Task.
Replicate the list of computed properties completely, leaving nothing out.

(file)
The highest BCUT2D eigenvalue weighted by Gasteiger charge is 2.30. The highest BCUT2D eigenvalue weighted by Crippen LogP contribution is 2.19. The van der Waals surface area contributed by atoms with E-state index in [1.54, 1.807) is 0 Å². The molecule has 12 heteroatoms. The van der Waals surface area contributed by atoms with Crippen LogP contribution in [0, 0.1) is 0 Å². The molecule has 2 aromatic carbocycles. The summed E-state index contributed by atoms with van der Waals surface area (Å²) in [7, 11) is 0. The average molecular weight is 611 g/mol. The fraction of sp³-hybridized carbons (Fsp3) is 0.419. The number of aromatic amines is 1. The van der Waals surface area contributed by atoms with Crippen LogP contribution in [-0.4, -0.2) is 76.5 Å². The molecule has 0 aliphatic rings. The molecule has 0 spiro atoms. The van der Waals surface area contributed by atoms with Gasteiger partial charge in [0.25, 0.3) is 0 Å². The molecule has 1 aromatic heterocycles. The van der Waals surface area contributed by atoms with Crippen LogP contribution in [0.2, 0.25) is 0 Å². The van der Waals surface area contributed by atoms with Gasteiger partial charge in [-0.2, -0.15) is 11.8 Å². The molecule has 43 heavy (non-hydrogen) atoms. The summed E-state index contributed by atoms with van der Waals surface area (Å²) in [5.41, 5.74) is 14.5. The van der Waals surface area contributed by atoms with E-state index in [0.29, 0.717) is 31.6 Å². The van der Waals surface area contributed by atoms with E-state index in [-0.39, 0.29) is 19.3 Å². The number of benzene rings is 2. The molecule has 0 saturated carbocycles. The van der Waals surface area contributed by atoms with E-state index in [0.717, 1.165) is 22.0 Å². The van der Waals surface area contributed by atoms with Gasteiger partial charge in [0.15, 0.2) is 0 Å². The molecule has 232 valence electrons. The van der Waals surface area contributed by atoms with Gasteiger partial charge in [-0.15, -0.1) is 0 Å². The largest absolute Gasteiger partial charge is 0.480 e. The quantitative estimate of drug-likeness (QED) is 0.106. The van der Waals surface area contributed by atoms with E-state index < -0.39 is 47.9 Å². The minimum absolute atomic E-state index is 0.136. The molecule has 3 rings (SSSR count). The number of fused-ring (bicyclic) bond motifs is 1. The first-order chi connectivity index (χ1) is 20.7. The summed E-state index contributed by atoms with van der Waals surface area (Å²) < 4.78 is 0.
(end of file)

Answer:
The highest BCUT2D eigenvalue weighted by Gasteiger charge is 2.30. The highest BCUT2D eigenvalue weighted by Crippen LogP contribution is 2.19. The van der Waals surface area contributed by atoms with E-state index in [1.54, 1.807) is 0 Å². The molecule has 12 heteroatoms. The van der Waals surface area contributed by atoms with Crippen LogP contribution in [0, 0.1) is 0 Å². The molecule has 2 aromatic carbocycles. The summed E-state index contributed by atoms with van der Waals surface area (Å²) in [7, 11) is 0. The average molecular weight is 611 g/mol. The fraction of sp³-hybridized carbons (Fsp3) is 0.419. The number of aromatic amines is 1. The van der Waals surface area contributed by atoms with Crippen LogP contribution in [-0.4, -0.2) is 76.5 Å². The molecule has 0 aliphatic rings. The molecule has 0 spiro atoms. The van der Waals surface area contributed by atoms with Gasteiger partial charge in [0.25, 0.3) is 0 Å². The molecule has 1 aromatic heterocycles. The van der Waals surface area contributed by atoms with Crippen LogP contribution in [0.2, 0.25) is 0 Å². The van der Waals surface area contributed by atoms with Gasteiger partial charge in [-0.2, -0.15) is 11.8 Å². The molecule has 43 heavy (non-hydrogen) atoms. The summed E-state index contributed by atoms with van der Waals surface area (Å²) in [5.41, 5.74) is 14.5. The van der Waals surface area contributed by atoms with E-state index in [0.29, 0.717) is 31.6 Å². The van der Waals surface area contributed by atoms with E-state index in [-0.39, 0.29) is 19.3 Å². The number of benzene rings is 2. The molecule has 0 saturated carbocycles. The van der Waals surface area contributed by atoms with E-state index in [0.717, 1.165) is 22.0 Å². The van der Waals surface area contributed by atoms with Gasteiger partial charge in [0.15, 0.2) is 0 Å². The molecule has 232 valence electrons. The van der Waals surface area contributed by atoms with Gasteiger partial charge in [-0.15, -0.1) is 0 Å². The largest absolute Gasteiger partial charge is 0.480 e. The quantitative estimate of drug-likeness (QED) is 0.106. The van der Waals surface area contributed by atoms with E-state index < -0.39 is 47.9 Å². The minimum absolute atomic E-state index is 0.136. The molecule has 3 rings (SSSR count). The number of fused-ring (bicyclic) bond motifs is 1. The first-order chi connectivity index (χ1) is 20.7. The summed E-state index contributed by atoms with van der Waals surface area (Å²) < 4.78 is 0.